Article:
Morris News Service and Fox5 of Atlanta released a poll April 17 conducted by InsiderAdvantage on April 13-15. The headline at the time was that the top names had not changed since previous polls: Nathan Deal leads in the governor’s race while David Perdue and Jack Kingston remain in first and second place, respectively, in the Senate contest.
News reports also noted that Karen Handel had surged from single-digits in fifth place to 13 percent where she is within the margin of error with Kingston’s 15 percent. She is benefiting from publicity days before the survey was conducted about Sarah Palin’s endorsement and reports that Perdue had slighted her for failing to complete college.
It’s unknown whether her surge was a blip or sustained momentum. Perdue has apologized, so that incident is no longer news. Palin is likely to return, and Handel’s campaign is featuring her in ads, but even the recent burst in donations is unlikely to fund a significant television advertising buy, and endorsements typically change few votes.
THAT MEANS Handel needs another rabbit in her hat to pass Kingston and get into the runoff with Perdue. Kingston got a plum endorsement of his own last week from the U.S. Chamber of Commerce, and unlike Palin’s, this one is likely to come with money behind it as the Chamber has done in Senate races in other states. Plus, Kingston continues to top the fundraising marathon over all the GOP primary contenders.
The InsiderAdvantage survey also shows Phil Gingrey dropping into fifth where Handel had been. That suggests that Paul Broun, who remains in fourth, has a more solid base of support since only Perdue and Kingston have done any significant TV advertising. The difference is that Gingrey has enough cash on hand to move the needle, and Broun apparently doesn’t.
Gingrey, though, is the target of attack ads by the independent group Enough Spending Action Fund, which seemed to have had an effect.
One prediction about the primary months ago was that it would be dominated by a wave of populists supporting an uncompromising maverick. Broun, Gingrey and Handel have been competing for that spot, but the two leaders, Perdue and Kingston, have the most establishment support.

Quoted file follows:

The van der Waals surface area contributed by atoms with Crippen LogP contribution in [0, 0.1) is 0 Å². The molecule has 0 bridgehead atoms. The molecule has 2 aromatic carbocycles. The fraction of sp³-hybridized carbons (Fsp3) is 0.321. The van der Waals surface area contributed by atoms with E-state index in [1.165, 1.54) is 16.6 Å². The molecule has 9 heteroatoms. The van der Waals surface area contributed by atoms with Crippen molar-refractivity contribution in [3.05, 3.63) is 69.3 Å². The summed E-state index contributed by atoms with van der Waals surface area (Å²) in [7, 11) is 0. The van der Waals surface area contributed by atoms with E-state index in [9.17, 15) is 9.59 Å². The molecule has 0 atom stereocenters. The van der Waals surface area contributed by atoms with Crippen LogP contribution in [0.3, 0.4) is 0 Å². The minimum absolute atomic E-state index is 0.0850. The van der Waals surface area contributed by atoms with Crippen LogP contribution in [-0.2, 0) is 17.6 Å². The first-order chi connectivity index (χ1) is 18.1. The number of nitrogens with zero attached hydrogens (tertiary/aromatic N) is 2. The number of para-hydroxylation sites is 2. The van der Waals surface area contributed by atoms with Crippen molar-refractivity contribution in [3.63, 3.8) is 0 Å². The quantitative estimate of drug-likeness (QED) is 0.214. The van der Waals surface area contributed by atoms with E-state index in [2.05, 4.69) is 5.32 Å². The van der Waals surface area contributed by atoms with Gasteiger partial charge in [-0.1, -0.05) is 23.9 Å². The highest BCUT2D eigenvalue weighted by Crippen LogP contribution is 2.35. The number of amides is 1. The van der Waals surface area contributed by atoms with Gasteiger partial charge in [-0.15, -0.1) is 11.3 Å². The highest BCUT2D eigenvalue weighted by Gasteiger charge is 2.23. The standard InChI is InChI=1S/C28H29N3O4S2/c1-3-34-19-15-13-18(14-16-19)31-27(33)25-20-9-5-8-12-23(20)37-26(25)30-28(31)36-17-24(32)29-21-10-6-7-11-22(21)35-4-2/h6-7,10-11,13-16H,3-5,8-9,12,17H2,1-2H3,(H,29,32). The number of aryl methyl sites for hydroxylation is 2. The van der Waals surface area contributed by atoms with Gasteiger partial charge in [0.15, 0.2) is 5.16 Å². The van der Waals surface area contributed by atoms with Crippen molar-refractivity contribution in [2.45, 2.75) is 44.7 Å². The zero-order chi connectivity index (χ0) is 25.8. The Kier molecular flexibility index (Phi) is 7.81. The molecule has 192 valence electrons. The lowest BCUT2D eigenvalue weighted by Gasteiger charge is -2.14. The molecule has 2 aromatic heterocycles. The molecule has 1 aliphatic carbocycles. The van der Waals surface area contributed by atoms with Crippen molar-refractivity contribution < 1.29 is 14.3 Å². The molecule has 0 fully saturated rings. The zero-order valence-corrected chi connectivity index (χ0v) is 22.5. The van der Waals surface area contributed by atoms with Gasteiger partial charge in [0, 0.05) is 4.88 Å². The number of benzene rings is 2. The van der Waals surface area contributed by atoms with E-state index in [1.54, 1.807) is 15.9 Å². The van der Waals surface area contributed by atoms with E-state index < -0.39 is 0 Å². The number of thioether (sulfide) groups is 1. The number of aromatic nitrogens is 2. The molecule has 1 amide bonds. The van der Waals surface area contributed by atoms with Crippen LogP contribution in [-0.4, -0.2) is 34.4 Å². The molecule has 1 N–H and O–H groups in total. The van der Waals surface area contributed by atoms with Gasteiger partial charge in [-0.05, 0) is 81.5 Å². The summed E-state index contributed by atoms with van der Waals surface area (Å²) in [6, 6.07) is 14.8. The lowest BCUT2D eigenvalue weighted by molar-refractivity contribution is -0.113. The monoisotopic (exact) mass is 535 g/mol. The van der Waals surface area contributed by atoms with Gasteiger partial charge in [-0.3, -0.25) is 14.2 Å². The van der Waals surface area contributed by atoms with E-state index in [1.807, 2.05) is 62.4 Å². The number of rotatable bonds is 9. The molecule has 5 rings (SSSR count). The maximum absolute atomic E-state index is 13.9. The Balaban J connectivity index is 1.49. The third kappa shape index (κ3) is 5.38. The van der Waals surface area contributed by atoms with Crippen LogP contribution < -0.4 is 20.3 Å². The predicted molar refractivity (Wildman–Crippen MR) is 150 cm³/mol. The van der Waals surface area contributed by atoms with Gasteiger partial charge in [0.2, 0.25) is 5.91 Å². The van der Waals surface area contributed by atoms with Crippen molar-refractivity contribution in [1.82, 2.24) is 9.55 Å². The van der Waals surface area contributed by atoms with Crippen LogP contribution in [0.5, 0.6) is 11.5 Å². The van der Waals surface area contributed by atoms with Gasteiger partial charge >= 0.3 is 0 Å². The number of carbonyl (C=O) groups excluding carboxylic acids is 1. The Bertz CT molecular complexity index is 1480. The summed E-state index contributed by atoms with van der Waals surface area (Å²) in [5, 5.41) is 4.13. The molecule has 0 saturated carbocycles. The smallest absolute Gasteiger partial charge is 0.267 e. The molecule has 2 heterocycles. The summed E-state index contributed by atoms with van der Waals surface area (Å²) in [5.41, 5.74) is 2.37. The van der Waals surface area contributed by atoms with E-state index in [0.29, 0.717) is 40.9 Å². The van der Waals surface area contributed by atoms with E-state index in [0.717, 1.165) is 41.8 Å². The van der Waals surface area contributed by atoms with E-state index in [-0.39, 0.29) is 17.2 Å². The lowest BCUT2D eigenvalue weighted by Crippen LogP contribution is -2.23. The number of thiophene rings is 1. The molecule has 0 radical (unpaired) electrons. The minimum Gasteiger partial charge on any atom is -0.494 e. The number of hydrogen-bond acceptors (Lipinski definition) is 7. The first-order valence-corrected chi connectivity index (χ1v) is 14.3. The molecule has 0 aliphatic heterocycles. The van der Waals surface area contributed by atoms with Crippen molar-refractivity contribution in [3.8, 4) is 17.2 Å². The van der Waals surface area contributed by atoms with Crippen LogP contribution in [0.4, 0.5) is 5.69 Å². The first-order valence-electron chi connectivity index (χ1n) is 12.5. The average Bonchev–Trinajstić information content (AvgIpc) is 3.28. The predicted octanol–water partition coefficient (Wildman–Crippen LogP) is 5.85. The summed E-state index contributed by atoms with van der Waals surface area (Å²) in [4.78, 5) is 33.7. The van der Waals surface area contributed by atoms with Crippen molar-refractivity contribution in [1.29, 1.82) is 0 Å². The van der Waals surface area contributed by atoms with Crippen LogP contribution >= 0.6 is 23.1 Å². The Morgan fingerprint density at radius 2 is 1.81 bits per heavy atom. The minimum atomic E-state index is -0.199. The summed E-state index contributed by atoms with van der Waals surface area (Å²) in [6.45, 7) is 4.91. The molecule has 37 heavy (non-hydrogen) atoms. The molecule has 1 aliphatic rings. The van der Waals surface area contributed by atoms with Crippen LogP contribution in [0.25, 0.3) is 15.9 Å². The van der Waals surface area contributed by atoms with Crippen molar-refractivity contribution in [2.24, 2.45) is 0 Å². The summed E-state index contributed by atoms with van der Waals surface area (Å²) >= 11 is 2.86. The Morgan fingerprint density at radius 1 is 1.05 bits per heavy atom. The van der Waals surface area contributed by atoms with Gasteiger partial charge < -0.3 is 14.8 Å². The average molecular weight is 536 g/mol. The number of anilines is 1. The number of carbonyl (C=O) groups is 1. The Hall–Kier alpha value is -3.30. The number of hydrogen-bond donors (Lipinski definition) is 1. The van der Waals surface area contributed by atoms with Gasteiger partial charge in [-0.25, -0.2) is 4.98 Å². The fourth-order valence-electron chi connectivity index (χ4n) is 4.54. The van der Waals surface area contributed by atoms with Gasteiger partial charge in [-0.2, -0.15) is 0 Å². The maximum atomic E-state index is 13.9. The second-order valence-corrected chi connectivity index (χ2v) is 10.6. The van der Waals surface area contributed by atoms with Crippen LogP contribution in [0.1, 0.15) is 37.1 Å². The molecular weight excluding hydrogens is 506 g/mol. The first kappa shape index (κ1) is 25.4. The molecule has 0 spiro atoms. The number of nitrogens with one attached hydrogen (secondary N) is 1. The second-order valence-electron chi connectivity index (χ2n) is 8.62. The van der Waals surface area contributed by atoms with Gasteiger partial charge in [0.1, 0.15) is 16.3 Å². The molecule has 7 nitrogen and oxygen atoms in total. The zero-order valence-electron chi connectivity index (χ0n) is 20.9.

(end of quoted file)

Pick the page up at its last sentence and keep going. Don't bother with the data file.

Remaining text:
The poll’s relatively high number of undecided 10 days before the start of early voting – 33 percent – reflects low voter intensity. If there were a populist revolt brewing, people would have already fallen in line behind the candidate leading it.
The high undecided figure in the governor’s race, 28 percent, also shows little interest in overthrowing the establishment incumbent Deal who commands 61 percent in the survey.
The undecided numbers from the two races combine to burst another early prediction about turnout. When a federal judge ordered the primary moved earlier in the year to allow time for overseas military ballots to be counted in runoffs, most political operatives expected a May election date would result in greater turnout than the traditional July date when school holidays left many voters on vacation.
IF ONE OF THE two races had a much lower undecided rate than now, it would mean voters would show up for that race and then make a last-minute decision on the other one, which usually benefits an outsider. With high undecided in both, the folks who are noncommittal usually just stay home, leaving the decision to the older, establishment diehards.
Perdue and Kingston are the strongest candidates among voters 65 and older while Broun leads among those 18-29 with 28 percent. Handel leads in the 45-64 age group by 1 point over Perdue with 19 percent.
Georgia’s open primaries mean that Democrats and independents can also request a Republican ballot, and a heated election will draw them in. The high undecided numbers translate into a low temperature, but still, Perdue has the support of 22 percent of the independents and 38 percent of the Democrats. Broun happens to have the second-highest support of both groups, suggesting he may have the greatest claim to the outsider title if he can find a way to turn up the temperature and boost his turnout.
Despite this being almost the eve of early voting, the primary is far from over. People undecided about the two top races can still be convinced, and some of them will live in the four congressional districts that have spirited GOP primaries which may bring them to the polls.
One prediction InsiderAdvantage COE Matt Towery stands by is that the Senate race will be very close no matter what the turnout.
(The writer is the Atlanta bureau chief for Morris News Service.)